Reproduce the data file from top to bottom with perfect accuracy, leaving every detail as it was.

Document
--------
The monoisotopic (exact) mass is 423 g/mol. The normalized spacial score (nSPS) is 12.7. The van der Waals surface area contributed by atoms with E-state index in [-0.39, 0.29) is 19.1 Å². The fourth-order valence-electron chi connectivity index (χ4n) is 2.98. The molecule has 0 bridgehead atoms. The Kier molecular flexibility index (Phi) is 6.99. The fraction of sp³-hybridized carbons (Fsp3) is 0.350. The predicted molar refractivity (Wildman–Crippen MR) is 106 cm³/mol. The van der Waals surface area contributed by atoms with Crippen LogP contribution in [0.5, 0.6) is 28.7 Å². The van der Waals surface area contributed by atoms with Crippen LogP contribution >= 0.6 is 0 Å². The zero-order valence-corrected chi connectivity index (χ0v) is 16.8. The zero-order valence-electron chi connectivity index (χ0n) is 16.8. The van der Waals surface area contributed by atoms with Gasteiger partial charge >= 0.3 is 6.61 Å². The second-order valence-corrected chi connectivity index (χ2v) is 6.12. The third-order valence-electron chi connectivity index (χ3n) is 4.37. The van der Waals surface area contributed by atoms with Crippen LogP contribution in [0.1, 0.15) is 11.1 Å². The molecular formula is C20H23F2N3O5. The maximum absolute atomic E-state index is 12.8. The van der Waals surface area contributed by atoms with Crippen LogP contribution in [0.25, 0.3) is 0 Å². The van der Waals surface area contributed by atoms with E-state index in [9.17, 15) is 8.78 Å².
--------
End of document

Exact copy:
The monoisotopic (exact) mass is 423 g/mol. The normalized spacial score (nSPS) is 12.7. The van der Waals surface area contributed by atoms with E-state index in [-0.39, 0.29) is 19.1 Å². The fourth-order valence-electron chi connectivity index (χ4n) is 2.98. The molecule has 0 bridgehead atoms. The Kier molecular flexibility index (Phi) is 6.99. The fraction of sp³-hybridized carbons (Fsp3) is 0.350. The predicted molar refractivity (Wildman–Crippen MR) is 106 cm³/mol. The van der Waals surface area contributed by atoms with Crippen LogP contribution in [0.5, 0.6) is 28.7 Å². The van der Waals surface area contributed by atoms with Crippen LogP contribution >= 0.6 is 0 Å². The zero-order valence-corrected chi connectivity index (χ0v) is 16.8. The zero-order valence-electron chi connectivity index (χ0n) is 16.8. The van der Waals surface area contributed by atoms with Gasteiger partial charge >= 0.3 is 6.61 Å². The second-order valence-corrected chi connectivity index (χ2v) is 6.12. The third-order valence-electron chi connectivity index (χ3n) is 4.37. The van der Waals surface area contributed by atoms with Crippen LogP contribution in [0.1, 0.15) is 11.1 Å². The molecular formula is C20H23F2N3O5. The maximum absolute atomic E-state index is 12.8. The van der Waals surface area contributed by atoms with Crippen LogP contribution in [0.25, 0.3) is 0 Å². The van der Waals surface area contributed by atoms with E-state index in [9.17, 15) is 8.78 Å².